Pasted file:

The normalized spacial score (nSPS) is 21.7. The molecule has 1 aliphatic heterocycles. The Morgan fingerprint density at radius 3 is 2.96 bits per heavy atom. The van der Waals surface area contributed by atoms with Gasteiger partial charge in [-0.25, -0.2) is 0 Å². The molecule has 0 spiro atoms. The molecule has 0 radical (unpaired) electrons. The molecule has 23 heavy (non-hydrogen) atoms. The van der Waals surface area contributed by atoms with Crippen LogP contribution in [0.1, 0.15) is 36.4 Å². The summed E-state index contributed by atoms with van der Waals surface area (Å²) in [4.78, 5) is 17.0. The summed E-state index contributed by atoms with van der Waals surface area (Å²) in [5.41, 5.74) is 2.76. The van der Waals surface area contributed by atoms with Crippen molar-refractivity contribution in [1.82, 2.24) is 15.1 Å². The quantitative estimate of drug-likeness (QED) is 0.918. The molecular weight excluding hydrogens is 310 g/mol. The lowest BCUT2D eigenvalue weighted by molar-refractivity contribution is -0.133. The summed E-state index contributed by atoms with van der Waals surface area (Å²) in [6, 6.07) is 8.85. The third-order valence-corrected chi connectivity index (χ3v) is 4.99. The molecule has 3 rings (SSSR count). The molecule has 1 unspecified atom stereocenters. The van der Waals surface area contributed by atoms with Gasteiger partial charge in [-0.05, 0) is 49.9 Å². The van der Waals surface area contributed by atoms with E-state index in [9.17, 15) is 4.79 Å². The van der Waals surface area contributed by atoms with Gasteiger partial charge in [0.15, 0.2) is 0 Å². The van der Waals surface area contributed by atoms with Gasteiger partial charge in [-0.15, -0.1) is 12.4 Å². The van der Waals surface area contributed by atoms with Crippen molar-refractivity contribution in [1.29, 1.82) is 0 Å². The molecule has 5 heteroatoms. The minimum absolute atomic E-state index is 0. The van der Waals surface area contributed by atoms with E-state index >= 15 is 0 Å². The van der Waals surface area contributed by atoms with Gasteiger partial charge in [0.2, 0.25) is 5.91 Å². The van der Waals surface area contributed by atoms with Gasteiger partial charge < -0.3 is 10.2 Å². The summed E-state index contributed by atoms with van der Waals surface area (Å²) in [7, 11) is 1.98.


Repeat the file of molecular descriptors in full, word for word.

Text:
The normalized spacial score (nSPS) is 21.7. The molecule has 1 aliphatic heterocycles. The Morgan fingerprint density at radius 3 is 2.96 bits per heavy atom. The van der Waals surface area contributed by atoms with Gasteiger partial charge in [-0.25, -0.2) is 0 Å². The molecule has 0 spiro atoms. The molecule has 0 radical (unpaired) electrons. The molecule has 23 heavy (non-hydrogen) atoms. The van der Waals surface area contributed by atoms with Crippen LogP contribution in [0.1, 0.15) is 36.4 Å². The summed E-state index contributed by atoms with van der Waals surface area (Å²) in [4.78, 5) is 17.0. The summed E-state index contributed by atoms with van der Waals surface area (Å²) in [5.41, 5.74) is 2.76. The van der Waals surface area contributed by atoms with Crippen molar-refractivity contribution in [1.82, 2.24) is 15.1 Å². The quantitative estimate of drug-likeness (QED) is 0.918. The molecular weight excluding hydrogens is 310 g/mol. The lowest BCUT2D eigenvalue weighted by molar-refractivity contribution is -0.133. The summed E-state index contributed by atoms with van der Waals surface area (Å²) in [6, 6.07) is 8.85. The third-order valence-corrected chi connectivity index (χ3v) is 4.99. The molecule has 3 rings (SSSR count). The molecule has 1 unspecified atom stereocenters. The van der Waals surface area contributed by atoms with Gasteiger partial charge in [-0.05, 0) is 49.9 Å². The van der Waals surface area contributed by atoms with E-state index in [9.17, 15) is 4.79 Å². The van der Waals surface area contributed by atoms with Gasteiger partial charge in [0.15, 0.2) is 0 Å². The van der Waals surface area contributed by atoms with Gasteiger partial charge in [-0.15, -0.1) is 12.4 Å². The van der Waals surface area contributed by atoms with Crippen molar-refractivity contribution in [1.29, 1.82) is 0 Å². The molecule has 5 heteroatoms. The minimum absolute atomic E-state index is 0. The van der Waals surface area contributed by atoms with E-state index >= 15 is 0 Å². The van der Waals surface area contributed by atoms with Gasteiger partial charge in [0.2, 0.25) is 5.91 Å². The van der Waals surface area contributed by atoms with Gasteiger partial charge < -0.3 is 10.2 Å². The summed E-state index contributed by atoms with van der Waals surface area (Å²) in [7, 11) is 1.98.